While virtual worlds are increasingly being used to provide technology-assisted experiential learning opportunities, no research has yet considered the use of reflective reminiscing within these worlds. Drawing on a strong body of developmental research, in which children's recall for past experiences is enhanced by parents' "high elaborative" reminiscing (open-ended questions, detail), we tested each element of this reminiscing style with adult learners. Ninety-eight undergraduate students were guided through a virtual event, a reflective reminiscing phase, and a memory test (free recall, multiple-choice). In free recall, a questioning main effect emerged. Students who had been asked open- versus close-ended questions during reminiscing deliberated for longer, and subsequently recalled more. When reminiscing time was controlled, those given high detail instead recalled more. In the multiple-choice test, an interaction emerged. Participants scored higher if given both open-ended questions and high detail during reminiscing. We suggest that reminiscing be employed as a reflective tool to enhance learning within virtual worlds, but only if a high-elaborative reminiscing style is used.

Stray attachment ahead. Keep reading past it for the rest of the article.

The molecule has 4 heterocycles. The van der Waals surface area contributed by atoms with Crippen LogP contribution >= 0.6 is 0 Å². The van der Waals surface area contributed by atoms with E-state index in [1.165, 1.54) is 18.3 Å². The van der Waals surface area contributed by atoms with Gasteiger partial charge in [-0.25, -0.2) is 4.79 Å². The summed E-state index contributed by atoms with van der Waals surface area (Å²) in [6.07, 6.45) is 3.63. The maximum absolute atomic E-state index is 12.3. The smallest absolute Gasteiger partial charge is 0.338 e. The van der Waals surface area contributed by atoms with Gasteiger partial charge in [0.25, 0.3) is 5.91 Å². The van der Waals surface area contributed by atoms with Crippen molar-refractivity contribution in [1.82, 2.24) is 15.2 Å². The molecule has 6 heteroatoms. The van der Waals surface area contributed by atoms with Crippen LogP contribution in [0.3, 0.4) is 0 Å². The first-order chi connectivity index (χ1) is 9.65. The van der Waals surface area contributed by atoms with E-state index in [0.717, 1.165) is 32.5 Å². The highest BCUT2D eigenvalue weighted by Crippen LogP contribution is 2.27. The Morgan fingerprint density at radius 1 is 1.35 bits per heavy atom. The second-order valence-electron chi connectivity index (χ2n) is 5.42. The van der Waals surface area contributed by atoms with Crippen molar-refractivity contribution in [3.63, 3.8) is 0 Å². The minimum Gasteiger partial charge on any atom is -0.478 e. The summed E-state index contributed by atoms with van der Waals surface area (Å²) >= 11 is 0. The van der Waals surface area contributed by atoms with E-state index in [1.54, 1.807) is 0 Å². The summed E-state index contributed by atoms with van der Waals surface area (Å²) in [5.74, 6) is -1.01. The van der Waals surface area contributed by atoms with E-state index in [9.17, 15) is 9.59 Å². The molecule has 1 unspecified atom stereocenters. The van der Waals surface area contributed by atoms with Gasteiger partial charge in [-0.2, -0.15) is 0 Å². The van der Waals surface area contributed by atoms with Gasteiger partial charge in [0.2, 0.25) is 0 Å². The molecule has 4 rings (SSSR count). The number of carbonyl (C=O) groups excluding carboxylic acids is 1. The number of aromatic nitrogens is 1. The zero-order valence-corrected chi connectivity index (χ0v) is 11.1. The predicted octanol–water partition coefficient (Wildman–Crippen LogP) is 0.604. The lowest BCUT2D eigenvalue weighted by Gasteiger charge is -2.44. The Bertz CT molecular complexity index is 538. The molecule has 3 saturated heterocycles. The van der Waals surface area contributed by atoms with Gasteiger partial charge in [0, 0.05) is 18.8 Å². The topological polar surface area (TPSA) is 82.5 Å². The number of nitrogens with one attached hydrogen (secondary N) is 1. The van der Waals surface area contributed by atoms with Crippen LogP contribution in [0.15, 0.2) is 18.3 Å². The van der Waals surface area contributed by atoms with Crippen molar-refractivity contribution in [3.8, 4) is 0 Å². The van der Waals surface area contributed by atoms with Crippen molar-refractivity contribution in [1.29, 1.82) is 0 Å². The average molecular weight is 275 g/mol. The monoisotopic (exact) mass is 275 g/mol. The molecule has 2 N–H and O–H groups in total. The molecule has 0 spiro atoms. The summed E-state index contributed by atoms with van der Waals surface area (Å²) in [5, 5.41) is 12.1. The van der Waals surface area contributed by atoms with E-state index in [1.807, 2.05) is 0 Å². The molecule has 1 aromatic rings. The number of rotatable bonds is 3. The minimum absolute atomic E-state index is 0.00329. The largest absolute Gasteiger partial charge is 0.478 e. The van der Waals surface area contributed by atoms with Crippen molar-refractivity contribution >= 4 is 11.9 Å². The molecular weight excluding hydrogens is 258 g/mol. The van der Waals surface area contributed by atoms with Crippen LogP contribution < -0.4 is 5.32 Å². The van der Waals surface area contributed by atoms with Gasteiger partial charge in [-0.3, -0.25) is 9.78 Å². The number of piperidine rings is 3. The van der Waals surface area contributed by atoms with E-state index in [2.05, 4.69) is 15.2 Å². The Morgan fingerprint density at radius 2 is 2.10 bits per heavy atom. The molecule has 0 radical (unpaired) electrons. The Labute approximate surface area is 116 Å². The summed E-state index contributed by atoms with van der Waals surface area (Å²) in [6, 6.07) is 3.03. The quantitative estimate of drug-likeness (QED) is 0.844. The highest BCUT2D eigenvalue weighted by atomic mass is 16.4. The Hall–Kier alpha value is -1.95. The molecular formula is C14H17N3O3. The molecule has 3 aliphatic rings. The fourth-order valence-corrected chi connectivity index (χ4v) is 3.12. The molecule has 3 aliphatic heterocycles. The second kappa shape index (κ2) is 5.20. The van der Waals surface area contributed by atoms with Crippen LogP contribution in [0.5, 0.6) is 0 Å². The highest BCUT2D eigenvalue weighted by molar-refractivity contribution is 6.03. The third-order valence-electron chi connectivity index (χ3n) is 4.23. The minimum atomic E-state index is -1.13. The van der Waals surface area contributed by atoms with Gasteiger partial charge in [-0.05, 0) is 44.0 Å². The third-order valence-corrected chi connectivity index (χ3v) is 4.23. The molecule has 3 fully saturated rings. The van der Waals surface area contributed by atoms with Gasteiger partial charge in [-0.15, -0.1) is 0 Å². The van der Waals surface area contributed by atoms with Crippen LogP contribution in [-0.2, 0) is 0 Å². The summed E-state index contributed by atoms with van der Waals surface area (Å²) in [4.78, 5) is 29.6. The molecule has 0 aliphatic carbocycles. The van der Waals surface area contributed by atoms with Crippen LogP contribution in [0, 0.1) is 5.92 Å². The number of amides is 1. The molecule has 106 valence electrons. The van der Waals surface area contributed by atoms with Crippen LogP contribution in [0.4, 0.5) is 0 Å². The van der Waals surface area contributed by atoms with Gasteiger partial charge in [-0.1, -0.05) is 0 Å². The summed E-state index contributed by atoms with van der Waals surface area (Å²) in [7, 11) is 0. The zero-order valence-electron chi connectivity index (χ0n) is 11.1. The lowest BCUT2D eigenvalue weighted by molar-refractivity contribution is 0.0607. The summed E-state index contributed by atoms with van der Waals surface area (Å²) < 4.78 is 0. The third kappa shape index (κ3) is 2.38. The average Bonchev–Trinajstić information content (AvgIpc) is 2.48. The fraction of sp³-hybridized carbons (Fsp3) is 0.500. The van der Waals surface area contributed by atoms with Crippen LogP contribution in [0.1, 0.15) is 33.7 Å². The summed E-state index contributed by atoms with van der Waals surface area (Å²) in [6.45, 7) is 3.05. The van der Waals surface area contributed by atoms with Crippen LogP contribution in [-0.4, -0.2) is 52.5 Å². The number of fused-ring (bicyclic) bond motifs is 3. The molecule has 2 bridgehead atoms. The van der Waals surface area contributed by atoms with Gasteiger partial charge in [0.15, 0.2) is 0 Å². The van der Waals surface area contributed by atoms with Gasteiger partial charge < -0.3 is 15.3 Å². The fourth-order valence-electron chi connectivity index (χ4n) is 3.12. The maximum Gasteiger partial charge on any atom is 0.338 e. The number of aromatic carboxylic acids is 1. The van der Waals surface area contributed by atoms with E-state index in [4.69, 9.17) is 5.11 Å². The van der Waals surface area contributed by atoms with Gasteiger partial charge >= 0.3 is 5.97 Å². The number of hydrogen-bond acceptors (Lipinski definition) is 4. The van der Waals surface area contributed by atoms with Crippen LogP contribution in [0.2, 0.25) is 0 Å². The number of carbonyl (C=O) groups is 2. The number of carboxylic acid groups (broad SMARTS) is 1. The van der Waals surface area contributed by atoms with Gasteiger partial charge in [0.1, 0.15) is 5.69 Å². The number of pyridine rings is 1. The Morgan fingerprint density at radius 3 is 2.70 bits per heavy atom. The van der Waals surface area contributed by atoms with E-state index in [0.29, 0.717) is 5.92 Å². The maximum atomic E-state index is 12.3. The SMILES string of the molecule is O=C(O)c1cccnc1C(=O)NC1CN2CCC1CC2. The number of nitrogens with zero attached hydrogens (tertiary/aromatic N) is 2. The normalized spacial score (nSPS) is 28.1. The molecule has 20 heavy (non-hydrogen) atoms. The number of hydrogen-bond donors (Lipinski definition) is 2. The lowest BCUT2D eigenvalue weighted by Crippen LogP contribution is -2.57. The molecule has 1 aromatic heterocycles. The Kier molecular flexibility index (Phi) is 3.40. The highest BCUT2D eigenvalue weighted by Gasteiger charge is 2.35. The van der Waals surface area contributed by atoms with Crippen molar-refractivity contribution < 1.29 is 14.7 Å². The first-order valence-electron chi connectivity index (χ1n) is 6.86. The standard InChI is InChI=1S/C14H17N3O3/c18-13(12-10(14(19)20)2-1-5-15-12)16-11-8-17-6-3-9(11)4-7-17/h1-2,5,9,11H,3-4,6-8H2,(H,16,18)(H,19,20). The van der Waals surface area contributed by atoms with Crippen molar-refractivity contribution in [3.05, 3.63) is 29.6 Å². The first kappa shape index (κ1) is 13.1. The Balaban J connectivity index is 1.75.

|Number of pages||10|
|Journal||Learning and Instruction|
|Publication status||Published - Apr 2015|
- Episodic memory
- Elaborative reminiscing
- Virtual world
- Experiential learning